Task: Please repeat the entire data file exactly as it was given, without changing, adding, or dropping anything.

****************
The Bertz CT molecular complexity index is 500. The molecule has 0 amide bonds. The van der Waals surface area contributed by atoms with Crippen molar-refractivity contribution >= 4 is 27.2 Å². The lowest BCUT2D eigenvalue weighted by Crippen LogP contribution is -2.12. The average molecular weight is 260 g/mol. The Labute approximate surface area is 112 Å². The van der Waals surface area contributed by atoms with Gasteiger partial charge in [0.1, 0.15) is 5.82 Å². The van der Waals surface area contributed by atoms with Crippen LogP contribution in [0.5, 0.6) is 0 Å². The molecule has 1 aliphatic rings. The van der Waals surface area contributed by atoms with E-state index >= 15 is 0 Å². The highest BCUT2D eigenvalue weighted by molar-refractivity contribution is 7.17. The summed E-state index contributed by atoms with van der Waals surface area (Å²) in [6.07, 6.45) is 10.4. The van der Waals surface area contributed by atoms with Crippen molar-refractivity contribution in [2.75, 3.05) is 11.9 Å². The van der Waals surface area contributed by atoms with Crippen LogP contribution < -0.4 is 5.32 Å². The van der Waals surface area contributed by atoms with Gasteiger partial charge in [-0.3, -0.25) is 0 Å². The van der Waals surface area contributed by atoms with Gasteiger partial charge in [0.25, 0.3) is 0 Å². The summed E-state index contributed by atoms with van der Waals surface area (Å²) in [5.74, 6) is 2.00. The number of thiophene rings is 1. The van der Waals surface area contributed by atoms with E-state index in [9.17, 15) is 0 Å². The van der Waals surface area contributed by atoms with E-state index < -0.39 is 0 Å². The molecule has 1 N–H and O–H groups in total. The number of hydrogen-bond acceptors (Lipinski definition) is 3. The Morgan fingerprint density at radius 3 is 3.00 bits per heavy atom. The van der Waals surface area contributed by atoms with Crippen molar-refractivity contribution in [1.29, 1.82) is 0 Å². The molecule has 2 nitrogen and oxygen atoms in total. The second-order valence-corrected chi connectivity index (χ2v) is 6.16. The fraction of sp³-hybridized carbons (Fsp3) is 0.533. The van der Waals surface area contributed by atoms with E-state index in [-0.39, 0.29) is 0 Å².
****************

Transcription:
The Bertz CT molecular complexity index is 500. The molecule has 0 amide bonds. The van der Waals surface area contributed by atoms with Crippen molar-refractivity contribution >= 4 is 27.2 Å². The lowest BCUT2D eigenvalue weighted by Crippen LogP contribution is -2.12. The average molecular weight is 260 g/mol. The Labute approximate surface area is 112 Å². The van der Waals surface area contributed by atoms with Gasteiger partial charge in [0.1, 0.15) is 5.82 Å². The van der Waals surface area contributed by atoms with Crippen LogP contribution in [0.5, 0.6) is 0 Å². The molecule has 1 aliphatic rings. The van der Waals surface area contributed by atoms with E-state index >= 15 is 0 Å². The highest BCUT2D eigenvalue weighted by molar-refractivity contribution is 7.17. The summed E-state index contributed by atoms with van der Waals surface area (Å²) in [6.07, 6.45) is 10.4. The van der Waals surface area contributed by atoms with Crippen molar-refractivity contribution in [2.75, 3.05) is 11.9 Å². The van der Waals surface area contributed by atoms with Crippen LogP contribution < -0.4 is 5.32 Å². The van der Waals surface area contributed by atoms with Gasteiger partial charge in [-0.3, -0.25) is 0 Å². The van der Waals surface area contributed by atoms with Gasteiger partial charge in [0.25, 0.3) is 0 Å². The summed E-state index contributed by atoms with van der Waals surface area (Å²) in [5.74, 6) is 2.00. The number of thiophene rings is 1. The van der Waals surface area contributed by atoms with E-state index in [9.17, 15) is 0 Å². The van der Waals surface area contributed by atoms with E-state index < -0.39 is 0 Å². The molecule has 1 N–H and O–H groups in total. The number of hydrogen-bond acceptors (Lipinski definition) is 3. The Morgan fingerprint density at radius 3 is 3.00 bits per heavy atom. The van der Waals surface area contributed by atoms with Crippen molar-refractivity contribution in [1.29, 1.82) is 0 Å². The molecule has 2 nitrogen and oxygen atoms in total. The second-order valence-corrected chi connectivity index (χ2v) is 6.16. The fraction of sp³-hybridized carbons (Fsp3) is 0.533. The van der Waals surface area contributed by atoms with E-state index in [-0.39, 0.29) is 0 Å².